The start of the round belies what one will see. The opening par-5 invites a good start as does the short par-3 2nd that follows. Just realize low scores don't happen by osmosis - you have to hit quality shots to pull them off. Matters get more intense when you reach the par-4 3rd and 4th holes. Both are quality two-shot holes -- especially the 4th. The fairway rises and then tilts left to an out-of-bounds area. The hole then goes downhill before ascending to a devilish green that slope harshly to a left-to-right green. Leave with a par and take bow from your playing partners!
The dog-leg par-4 8th is a first-rate hole -- reminiscent of Winged Foot West's 8th hole -- albeit shorter. There's been some tree pruning but a bit more work would add to the character of the hole. You will also find the noted "propeller bunker" that sits a number of yards in front of the green. A stellar hole.
The inward half commences with two under-400-yard holes. On the face of it the 10th and 11th should provide scoring situations but again one has to deal with ideally located fairway bunkers and greens appropriately contoured to keep that from happening.
The challenge intensifies over the next five holes. The par-3 12th suffers no fools and it is followed up by the likes of the superb par-4 13th and then the longish par-5 14th which plays 605 yards. Rounding out this sequence of holes is two fine par-4's with the likes of the 15th and 16th holes.
Sands Point doesn't bludgeon you to death in the manner of the Black at Bethpage or the West at Winged Foot. You are constantly forced to secure the right position to succeed. Power players can avail themselves at certain points in the round with cutting a few of the dog-legs but the execution must be present. Precision is an important attribute and one that has the longer lasting impact when carried out successfully.
The final two holes -- the penultimate par-3 17th and the ending par-5 18th each provide final scoring opportunities but neither does so without some serious effort from the player.
Turf preparation at Sands Point is very good. The contrasts in the different grasses really adds to the golf experience. Having firm and fast fairways is also a plus because of the added premium placed on shotmaking. The only area I would recommend taking action is pulling back a few of the canopies so the strategic elements can really come to life.
One also has to keep in mind all of the golf is happening on roughly 120 acres of land and Tillinghast provided a brilliant routing never formulaic or predictable. Kudos to Foster's efforts in resurrecting a layout with so much to tout and for members to now rightly boast about.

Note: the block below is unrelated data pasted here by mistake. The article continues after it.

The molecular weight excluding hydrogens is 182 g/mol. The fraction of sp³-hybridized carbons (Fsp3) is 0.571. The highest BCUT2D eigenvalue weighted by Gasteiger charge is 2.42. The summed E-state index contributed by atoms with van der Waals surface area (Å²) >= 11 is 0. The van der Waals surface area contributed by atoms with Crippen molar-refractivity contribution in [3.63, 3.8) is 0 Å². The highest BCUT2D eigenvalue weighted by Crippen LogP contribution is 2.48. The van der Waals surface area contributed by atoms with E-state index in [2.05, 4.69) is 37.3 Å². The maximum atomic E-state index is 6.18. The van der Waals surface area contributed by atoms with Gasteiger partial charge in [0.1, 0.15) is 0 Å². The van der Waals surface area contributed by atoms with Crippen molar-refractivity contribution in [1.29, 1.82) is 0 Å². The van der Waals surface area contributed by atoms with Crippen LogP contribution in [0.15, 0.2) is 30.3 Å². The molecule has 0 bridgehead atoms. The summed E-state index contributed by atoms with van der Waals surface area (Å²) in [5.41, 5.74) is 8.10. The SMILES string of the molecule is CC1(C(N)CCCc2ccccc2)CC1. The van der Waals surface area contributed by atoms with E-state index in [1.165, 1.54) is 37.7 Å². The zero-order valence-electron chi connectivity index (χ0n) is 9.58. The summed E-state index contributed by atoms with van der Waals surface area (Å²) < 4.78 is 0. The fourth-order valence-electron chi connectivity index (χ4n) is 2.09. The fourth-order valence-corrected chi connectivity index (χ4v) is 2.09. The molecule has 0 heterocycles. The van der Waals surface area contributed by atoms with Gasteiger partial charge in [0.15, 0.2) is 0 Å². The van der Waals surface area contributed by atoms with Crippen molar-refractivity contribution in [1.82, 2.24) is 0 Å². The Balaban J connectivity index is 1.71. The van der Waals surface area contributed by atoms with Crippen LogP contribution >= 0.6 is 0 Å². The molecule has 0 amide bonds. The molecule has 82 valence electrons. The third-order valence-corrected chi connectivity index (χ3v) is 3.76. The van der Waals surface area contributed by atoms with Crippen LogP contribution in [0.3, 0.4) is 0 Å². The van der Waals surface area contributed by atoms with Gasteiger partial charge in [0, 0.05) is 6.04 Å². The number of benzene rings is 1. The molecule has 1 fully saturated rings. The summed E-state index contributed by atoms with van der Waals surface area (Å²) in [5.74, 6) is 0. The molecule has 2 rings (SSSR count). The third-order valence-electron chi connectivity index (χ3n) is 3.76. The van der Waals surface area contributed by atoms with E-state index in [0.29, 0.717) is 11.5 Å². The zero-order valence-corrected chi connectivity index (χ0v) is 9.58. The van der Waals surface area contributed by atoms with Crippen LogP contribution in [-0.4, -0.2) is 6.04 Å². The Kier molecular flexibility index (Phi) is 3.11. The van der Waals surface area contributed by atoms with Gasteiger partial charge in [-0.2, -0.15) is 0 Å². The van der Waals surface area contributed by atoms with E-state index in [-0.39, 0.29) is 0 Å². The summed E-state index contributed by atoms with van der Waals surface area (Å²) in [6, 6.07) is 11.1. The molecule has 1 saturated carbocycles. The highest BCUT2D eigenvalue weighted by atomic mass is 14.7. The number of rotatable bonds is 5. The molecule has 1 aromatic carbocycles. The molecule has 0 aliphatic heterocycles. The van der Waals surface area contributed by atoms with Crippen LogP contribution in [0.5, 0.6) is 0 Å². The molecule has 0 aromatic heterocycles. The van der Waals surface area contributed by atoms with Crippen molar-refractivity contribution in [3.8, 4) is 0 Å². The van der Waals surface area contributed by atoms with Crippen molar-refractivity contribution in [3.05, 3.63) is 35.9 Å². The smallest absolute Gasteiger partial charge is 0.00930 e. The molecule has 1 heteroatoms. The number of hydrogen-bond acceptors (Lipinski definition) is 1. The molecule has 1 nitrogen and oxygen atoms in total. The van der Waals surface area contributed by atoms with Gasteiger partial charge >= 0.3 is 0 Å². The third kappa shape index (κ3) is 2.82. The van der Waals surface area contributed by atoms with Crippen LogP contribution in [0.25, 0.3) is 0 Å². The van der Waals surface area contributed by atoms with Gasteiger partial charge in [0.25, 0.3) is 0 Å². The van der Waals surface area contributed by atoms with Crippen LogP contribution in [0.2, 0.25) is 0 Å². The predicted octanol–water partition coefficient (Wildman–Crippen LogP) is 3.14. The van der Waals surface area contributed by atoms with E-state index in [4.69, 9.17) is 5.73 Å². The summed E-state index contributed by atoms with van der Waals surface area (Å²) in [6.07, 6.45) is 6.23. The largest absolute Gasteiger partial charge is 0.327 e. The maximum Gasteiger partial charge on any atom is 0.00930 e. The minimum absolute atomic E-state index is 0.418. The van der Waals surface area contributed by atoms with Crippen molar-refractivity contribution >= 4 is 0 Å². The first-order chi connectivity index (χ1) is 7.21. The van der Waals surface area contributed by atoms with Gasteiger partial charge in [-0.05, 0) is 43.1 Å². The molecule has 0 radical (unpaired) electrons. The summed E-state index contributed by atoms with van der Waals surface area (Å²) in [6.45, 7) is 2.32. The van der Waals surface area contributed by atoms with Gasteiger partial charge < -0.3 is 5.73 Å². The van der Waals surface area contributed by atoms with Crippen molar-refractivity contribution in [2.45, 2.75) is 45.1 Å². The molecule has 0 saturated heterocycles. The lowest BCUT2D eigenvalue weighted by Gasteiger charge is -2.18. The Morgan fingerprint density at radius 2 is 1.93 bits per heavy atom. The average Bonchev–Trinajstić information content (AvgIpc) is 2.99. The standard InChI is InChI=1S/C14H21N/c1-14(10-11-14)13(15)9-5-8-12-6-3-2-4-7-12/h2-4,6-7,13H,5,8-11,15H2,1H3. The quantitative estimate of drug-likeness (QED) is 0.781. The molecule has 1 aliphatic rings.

Long Island golf is undoubtedly stacked with an array of superior private clubs. Sands Point rightly belongs in the conversation among the second tier of stacked vintage designs. Those getting the opportunity to play there should take advantage of what the course provides so well.
Trust me -- you won't be disappointed.
M. James Ward
Everything about A.W. Tillinghast working on a Long Island sandy site just feels like Christmas morning. You can’t wait to get out of bed, lace up your golf shoes and see what surprises are waiting for you. The presentation of this course is magnificent, as has been noted in other recent reviews. With a relatively low amount of play, the playing surfaces are sublime, and the renovated architecture is a delight to experience. Raised greens, mostly tilted from back to front are often guarded by deep cavernous bunkers on either side. I especially enjoyed the flow of the course and the enjoyable change of direction as you skirt the boundaries and then move towards the center of the property. It is a pretty flat piece of land with limited changes since the course was developed. The nines were flipped decades ago, and a short par 3 next to where the clubhouse is now located was removed many years ago. Old photographs in the men’s locker room offer a huge amount of education about the course’s evolution. Most notable changes in recent years are the now third iteration (and position) of the par 3 2nd green which is much shorter than its original position, and a relocation of the 3rd tee to allow for improved alignment with the fairway. The flow and transition of the entire course is majestic. Both nines finish at the clubhouse as is typical with a Tillinghast routing, and I continued to enjoy the short par 4s which were a tremendous test of skill. This prestigious club is an enormous treat to play, and the best of American architecture is on full display.